A group of researchers from Caltech and Harvard has developed a chain of parts built from soft materials which can transmit mechanical signals. These flexible, mechanical logic gates represent the next step in making soft robotics a reality.

Although mechanical signals experience significant attenuation when going through a soft material, the invention can successfully transmit the signal across long distances. The flexible device developed by Harvard and the California Institute of Technology has applications in soft robotics and lightweight aircraft built from pliable matter.


Soft Robotics

Soft robotics, which is a relatively new field, has many potential applications and can revolutionize the way humans interact with machines. Unlike a conventional robot, a soft robot can handle objects with more degrees of freedom. More importantly, such a robot can manipulate delicate objects much more successfully due to being built from soft materials. For example, a soft robot can lift a victim of injury and carry them to safety without causing them further harm.

Recently, there have been some interesting studies about soft robots. Researchers at the OCTOPUS Integrating Project have developed a soft robot which mimics the movements of an octopus as it moves through water, grabs objects, and walks along the floor of a pool.

Octobot, developed by a team of researchers at the Harvard University, is another interesting example of soft robots. Octobot, which is built by embedded 3D printing and soft lithography, is operated by a chemical reaction. In other words, instead of using conventional electrical circuits and batteries, the robot utilizes a microfluidic logic circuit to direct the flow of fuel and perform movements.


The adaptable structure of an octopus is the main reason why researchers are interested in this sea creature. Inspired by the dexterous movements of an octopus, researchers hope that they may arrive at some practical solutions for soft robotics.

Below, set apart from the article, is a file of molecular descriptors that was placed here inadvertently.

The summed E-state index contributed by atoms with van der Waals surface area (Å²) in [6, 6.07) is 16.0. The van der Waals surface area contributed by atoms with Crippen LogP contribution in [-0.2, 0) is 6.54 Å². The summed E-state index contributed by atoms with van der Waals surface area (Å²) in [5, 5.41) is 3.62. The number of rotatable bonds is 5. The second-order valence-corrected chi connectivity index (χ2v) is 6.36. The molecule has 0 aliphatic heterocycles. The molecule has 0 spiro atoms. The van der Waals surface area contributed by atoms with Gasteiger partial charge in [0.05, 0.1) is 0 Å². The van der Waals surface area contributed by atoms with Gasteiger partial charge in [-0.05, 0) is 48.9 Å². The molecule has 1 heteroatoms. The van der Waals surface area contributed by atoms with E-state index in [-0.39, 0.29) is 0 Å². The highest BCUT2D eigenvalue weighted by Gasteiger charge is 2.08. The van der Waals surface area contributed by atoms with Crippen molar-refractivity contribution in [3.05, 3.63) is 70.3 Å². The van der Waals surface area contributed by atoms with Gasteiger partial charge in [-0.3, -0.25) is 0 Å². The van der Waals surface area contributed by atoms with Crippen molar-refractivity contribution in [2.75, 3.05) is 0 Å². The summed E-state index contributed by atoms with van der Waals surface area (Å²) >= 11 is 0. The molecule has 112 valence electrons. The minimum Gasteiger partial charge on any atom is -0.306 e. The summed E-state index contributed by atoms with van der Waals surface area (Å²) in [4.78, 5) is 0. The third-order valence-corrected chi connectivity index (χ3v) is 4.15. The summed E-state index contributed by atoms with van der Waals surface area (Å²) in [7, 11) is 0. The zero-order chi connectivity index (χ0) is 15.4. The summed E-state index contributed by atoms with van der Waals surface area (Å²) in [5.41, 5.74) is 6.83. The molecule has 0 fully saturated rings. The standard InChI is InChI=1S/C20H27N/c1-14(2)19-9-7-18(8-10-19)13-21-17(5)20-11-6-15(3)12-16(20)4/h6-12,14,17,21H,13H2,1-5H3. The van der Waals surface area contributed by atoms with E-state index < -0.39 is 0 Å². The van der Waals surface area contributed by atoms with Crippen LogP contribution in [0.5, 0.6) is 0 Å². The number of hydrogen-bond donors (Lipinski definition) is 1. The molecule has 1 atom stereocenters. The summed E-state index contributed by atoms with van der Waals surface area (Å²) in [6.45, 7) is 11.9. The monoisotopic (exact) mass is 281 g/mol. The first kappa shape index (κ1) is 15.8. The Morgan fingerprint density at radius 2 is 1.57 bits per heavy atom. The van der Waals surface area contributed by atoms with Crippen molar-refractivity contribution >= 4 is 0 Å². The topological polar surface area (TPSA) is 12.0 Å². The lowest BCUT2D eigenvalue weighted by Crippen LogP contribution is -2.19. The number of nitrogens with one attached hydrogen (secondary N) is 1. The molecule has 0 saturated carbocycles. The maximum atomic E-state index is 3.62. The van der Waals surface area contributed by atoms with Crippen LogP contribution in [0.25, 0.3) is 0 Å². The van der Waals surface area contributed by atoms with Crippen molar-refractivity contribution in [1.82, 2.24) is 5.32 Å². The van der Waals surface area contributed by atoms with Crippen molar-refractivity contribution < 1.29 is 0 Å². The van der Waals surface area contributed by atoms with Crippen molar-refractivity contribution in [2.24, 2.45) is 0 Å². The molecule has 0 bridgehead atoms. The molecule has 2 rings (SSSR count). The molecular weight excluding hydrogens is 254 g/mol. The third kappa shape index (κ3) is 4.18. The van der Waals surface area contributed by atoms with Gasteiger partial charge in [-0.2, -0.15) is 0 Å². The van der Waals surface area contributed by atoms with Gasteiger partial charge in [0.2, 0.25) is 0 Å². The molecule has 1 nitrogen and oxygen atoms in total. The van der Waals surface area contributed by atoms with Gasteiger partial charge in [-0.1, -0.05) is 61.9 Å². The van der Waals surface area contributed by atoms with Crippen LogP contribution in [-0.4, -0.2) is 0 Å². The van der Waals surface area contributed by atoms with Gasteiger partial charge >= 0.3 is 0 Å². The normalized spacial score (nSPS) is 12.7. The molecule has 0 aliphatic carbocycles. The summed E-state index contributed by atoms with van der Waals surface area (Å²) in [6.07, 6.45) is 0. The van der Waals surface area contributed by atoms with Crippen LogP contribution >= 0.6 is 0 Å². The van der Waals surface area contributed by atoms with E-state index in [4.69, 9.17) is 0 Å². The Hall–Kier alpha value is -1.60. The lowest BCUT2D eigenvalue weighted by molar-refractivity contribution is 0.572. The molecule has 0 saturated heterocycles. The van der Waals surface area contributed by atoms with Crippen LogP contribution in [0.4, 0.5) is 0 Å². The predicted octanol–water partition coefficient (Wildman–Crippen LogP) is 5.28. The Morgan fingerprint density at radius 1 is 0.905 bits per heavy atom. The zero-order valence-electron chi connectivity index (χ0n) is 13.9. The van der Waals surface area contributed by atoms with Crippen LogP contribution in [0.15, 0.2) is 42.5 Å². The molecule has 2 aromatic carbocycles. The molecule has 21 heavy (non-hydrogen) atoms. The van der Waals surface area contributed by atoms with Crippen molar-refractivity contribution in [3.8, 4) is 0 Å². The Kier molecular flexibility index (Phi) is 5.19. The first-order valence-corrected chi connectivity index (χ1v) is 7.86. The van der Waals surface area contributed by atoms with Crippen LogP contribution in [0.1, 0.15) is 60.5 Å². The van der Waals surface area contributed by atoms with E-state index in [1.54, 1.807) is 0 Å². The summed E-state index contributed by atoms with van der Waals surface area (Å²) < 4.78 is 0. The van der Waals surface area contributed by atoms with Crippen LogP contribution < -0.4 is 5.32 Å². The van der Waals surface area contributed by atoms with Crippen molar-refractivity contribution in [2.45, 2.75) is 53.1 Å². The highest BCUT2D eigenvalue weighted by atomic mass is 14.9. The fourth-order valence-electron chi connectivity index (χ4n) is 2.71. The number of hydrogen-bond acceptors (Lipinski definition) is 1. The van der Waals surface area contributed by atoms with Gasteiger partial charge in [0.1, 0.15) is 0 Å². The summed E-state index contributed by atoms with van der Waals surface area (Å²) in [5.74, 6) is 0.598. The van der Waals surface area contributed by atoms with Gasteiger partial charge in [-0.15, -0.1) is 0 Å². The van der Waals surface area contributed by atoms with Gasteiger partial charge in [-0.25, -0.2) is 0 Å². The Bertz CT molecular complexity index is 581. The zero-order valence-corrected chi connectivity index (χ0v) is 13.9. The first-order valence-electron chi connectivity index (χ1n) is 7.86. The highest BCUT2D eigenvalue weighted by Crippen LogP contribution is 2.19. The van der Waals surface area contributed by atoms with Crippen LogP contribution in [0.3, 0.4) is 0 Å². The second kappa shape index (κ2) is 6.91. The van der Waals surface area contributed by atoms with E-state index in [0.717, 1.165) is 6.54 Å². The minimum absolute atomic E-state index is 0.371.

The Challenge of Mechanical Signal Dampening

The recent study by the researchers from Caltech and Harvard aims to solve one of the main challenges faced by soft robotics: transmitting a mechanical signal through a soft material— to make a robot “muscle” move, for example.

Soft matter attenuates a mechanical signal. This can be intuitively understood by comparing a soft punching bag with a firm one. When we hit a soft punching bag, the flexible surface of the bag deforms and the bag experiences smaller swings compared to a firm bag. Therefore, it is not easy to transmit the signal across a long distance and at a constant speed through a soft material.

The new method prevents the signal from being attenuated or scattered by employing a nonlinear unstable system to circumvent this phenomenon. Although a nonlinear unstable system has many applications in engineering, many people prefer to use a linear stable system because of its simple analysis and design.

Going against this tradition, researchers from Caltech and Harvard have resorted to a nonlinear unstable mechanical system in order to compensate for the energy that is absorbed by soft material.


Employing Both the Linear and Nonlinear Systems

A spring is an example of a linear stable system. When we push a spring, it responds by pushing back with a force which is linearly proportional to the one that we have applied.

In contrast, consider a flexible arch which is fixed to a frame at the two ends. Built from elastic material, the arch can have two stable states; the concave and the convex states. If you apply enough force to the arch, it can go from one of these states to another one. Unlike a spring, if the force that you apply exceeds a threshold, the arch will change its state from convex to concave or vice versa. The moment this transition happens, the arch itself releases some energy and applies a force in the direction of our force.